By Nic Maclellan in Majuro, Marshall Islands

Gina Langinbelik Anuntak is a student at the College of the Marshall Islands (CMI). She’s President of the CMI Nuclear Club, a student association that unites Marshallese students to understand the legacies of 20th century US nuclear testing.

“We want to learn about the nuclear history that we were never taught when we were kids”, Anuntak said. “The Nuclear Club goes out to visit the survivors in our families, interview them, talk with them and get to know them. It’s always hurtful to hear their sad stories, but they just smile and say ‘It happened.’”

The college students work with local NGOs, church groups and the RMI National Nuclear Commission to raise awareness amongst younger Marshallese. They organise art exhibitions, run a weekly radio show, and contribute to citizen science programs (such as monitoring water supplies).

Showing a picture of her great-grandmother, Anuntak said that many CMI students have family members who witnessed the 67 U.S nuclear tests, conducted on Bikini and Enewetak atolls in the 20th Century.

“The survivors are really fragile, because most of our grandparents went through it,” she said. “They do talk about how scared they were, and some have nightmares about the unexpected event. When we visit people exiled from Bikini, Enewetak, Rongelap or Utirik, we see how much they were affected by it. It’s hard for them to talk about it, but they want to be heard. They want us to learn about our history and continue advocating and educating our generation and younger kids.”

For the descendants of nuclear survivors, the trauma of displacement and illness resonates across the years.

As the first generation of survivors age and die, subsequent generations of Marshallese are grappling with the legacies of the past, and it hurts. With sadness, Anuntak acknowledged that some Marshallese were uncomfortable engage with this history.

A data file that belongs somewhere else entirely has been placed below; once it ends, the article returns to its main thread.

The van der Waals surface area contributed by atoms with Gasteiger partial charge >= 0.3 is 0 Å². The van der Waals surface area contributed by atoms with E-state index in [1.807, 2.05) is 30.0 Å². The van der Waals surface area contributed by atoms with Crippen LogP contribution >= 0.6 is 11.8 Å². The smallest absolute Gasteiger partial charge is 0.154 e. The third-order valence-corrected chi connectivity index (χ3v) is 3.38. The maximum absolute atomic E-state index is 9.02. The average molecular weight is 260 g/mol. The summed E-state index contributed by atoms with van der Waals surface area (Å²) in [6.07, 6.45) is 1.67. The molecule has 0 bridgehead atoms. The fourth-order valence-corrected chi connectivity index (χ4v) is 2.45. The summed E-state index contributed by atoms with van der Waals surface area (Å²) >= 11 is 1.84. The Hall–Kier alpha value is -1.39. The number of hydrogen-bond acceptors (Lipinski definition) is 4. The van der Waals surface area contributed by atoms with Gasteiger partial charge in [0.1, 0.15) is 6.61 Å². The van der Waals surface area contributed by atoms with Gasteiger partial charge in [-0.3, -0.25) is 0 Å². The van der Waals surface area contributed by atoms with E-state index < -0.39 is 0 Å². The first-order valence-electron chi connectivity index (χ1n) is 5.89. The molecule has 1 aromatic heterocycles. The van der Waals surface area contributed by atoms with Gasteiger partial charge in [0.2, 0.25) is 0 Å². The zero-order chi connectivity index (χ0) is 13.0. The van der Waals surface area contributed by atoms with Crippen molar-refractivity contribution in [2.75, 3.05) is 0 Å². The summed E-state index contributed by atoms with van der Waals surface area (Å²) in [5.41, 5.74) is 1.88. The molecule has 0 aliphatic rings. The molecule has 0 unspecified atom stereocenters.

“When I was a young girl, my great grandmother would always try to tell us stories about this time, but we were not interested,” she said. “We only learned about American history, but we never learned about our history. My bubu would say ‘they knew what they were doing, they used us.’ But as kids we ignored her, thinking she was talking to herself. If I could turn back time, to have a better understanding while she was still alive, I would sit there and listen to her all day. So now, in my heart, she is the reason we stand up today, for our history.”

For the good of mankind

Soon after the end of the Second World War, the U.S military displaced hundreds of people from the northern atolls in the Marshall Islands, in order to test nuclear weapons and conduct other military activities.

In 1946, U.S Commander Ben Wyatt asked the people of Bikini Atoll if they would leave their islands temporarily, to allow the testing of atomic bombs “for the good of mankind and to end all world wars.” The United States went on to conduct 67 nuclear tests over the next twelve years, before relocating operations to Christmas Island, where they held another 24 atmospheric tests in 1962.

The largest thermonuclear test, codenamed Bravo, was held on 01 March 1954 on Bikini Atoll. The hydrogen bomb test had an explosive yield of nearly 15 megatons, a thousand times more powerful than the US atomic bomb dropped on Hiroshima. It sent plumes of radioactive fallout across most islands of the Micronesian nation, especially impacting the northern atolls of Rongelap, Utirik, Enewetak and Ailininae. All across the Ratak and Ralik archipelagos, atolls received varying amounts of low-level radiation.

In subsequent years, many Marshallese were relocated from their contaminated islands. Some returned to their homes after US assurances that the islands were safe, but many weren’t and they fled again. As a result, there are many elderly survivors living in exile to this day. Their descendants often identify with their lost homeland, even though they’ve never visited and live in the capital Majuro or other islands like Kili and Mejatto.